Thursday, July 9, 2009

The Inferno: The Official Haiku* Review

*I lie, it's actually terza rima, but that title doesn't scan as well.

This summer I decided to resume my Remedial Lit Project by covering those classic authors of Western literature who didn't write in English. Sure, I hit Homer and Aeschylus and all those Greeks back in my college Great Books class, and I had great British literature coming out of my ears, but unless they were written in Spanish I didn't get much in the way of foreign-language classics. So last year, after boning up on American classics, I decided I really needed to broaden my basics.

First up is The Inferno by Dante Aligheri (1265-1321), the Italian poet considered one of the founders of Italian literature. His Divine Comedy, of which The Inferno is the first part, is considered one of the world's greatest epic poems. As you can probably tell from the title, The Inferno is Dante's portrait of hell, told via 34 cantos (aka chapters) of terza rima stanzas. (Terza rima=three-line stanzas, rhyme pattern aba / bcb / cdc / ded / efe / fgf / and so on and so on.) In tribute to the original verse, I offer my review in this poetic format:

So Dante takes a little tour of Hell
Sees devils, sinners, and the river Styx
Escapes above to Italy to tell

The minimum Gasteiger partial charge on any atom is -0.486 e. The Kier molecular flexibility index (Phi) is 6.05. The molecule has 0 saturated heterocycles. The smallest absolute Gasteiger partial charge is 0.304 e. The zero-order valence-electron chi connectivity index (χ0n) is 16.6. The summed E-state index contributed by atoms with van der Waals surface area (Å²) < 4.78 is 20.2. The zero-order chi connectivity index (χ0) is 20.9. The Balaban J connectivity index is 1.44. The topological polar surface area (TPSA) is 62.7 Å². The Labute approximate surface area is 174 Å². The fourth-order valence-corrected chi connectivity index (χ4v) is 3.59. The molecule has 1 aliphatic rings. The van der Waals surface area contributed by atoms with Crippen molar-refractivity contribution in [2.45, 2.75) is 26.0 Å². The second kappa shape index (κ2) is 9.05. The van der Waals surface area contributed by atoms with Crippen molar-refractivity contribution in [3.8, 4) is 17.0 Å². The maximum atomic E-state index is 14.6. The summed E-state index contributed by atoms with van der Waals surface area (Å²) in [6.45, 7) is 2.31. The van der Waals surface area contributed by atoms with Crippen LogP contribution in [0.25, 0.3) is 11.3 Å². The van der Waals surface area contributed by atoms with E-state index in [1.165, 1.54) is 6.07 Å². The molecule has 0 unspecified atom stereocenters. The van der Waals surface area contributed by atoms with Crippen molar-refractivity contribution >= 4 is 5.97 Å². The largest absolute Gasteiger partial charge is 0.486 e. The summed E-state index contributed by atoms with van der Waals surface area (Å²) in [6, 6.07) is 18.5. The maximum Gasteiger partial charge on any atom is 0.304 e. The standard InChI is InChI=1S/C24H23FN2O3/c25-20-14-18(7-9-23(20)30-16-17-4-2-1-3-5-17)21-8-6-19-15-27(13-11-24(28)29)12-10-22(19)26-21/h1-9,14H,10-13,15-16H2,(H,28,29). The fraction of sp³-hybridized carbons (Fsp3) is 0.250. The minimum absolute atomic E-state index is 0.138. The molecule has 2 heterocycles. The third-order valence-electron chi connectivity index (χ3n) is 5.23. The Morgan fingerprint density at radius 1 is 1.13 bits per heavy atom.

Of beasts and images that would transfix
The reader, were he not compelled to add
A ton of old Venetian politics.

So all in all, I'd say it's not half bad.

Even if you've never read Dante, you're probably familiar with some of the concepts he elaborates: the virtuous heathens of Limbo (including his guide, the Roman poet Virgil); the gluttons wading in a river of waste; the suicides transformed into thorny trees; the false prophets walking around with their heads on backwards. The torments he concocts for the many different kinds of sinners are both inventive and appropriate. It would be a very fascinating exploration of human sin, except almost all his examples were contemporary figures from his home city of Florence, from which he was exiled in his mid-thirties. I was forced to continually refer to the detailed notes, to figure out whether Ugolino was a Guelph or a Ghibelline, and if the former, whether he was a Black or White Guelph, and whether he was loyal or a turncoat, and ... you get the idea. It was a weird combination of familiar Greek mythology and alien Italian politics, and it was just hard to wrap my head around it.

Of course, I didn't read this in the original Italian. I was lucky enough to stumble upon the 2002 translation by the Irish poet Ciaran Carson, who not only reproduces the rhythm of the original (an approximation of iambic pentameter, the old "la-DAH la-DAH la-DAH la-DAH la-DAH"), he also gets the rhyme. This may mean that his translation is a bit loose in some places, but the sounds! Check out the beginning of Canto III, when Dante is reading the engraving above the portal to Hell:

"Through me, into the city full of woe
through me, the message of eternal pain;
through me, the passage where the lost souls go.

Justice moved my Maker in his high domain
Power Divine and Primal Love built me;
and Supreme Wisdom; I will aye remain.

Before me there was nothing made to be,
except eternity; eternal I shall endure;
all hope abandon, ye who go through me."

Zowie. The whole thing is full of similar instances of beautiful wordsmithing—and it's not all as high-falutin' as the above example, there are also some wonderfully earthy lines as well. If you're of a mind to check out Dante, I highly recommend this version.

1 comment: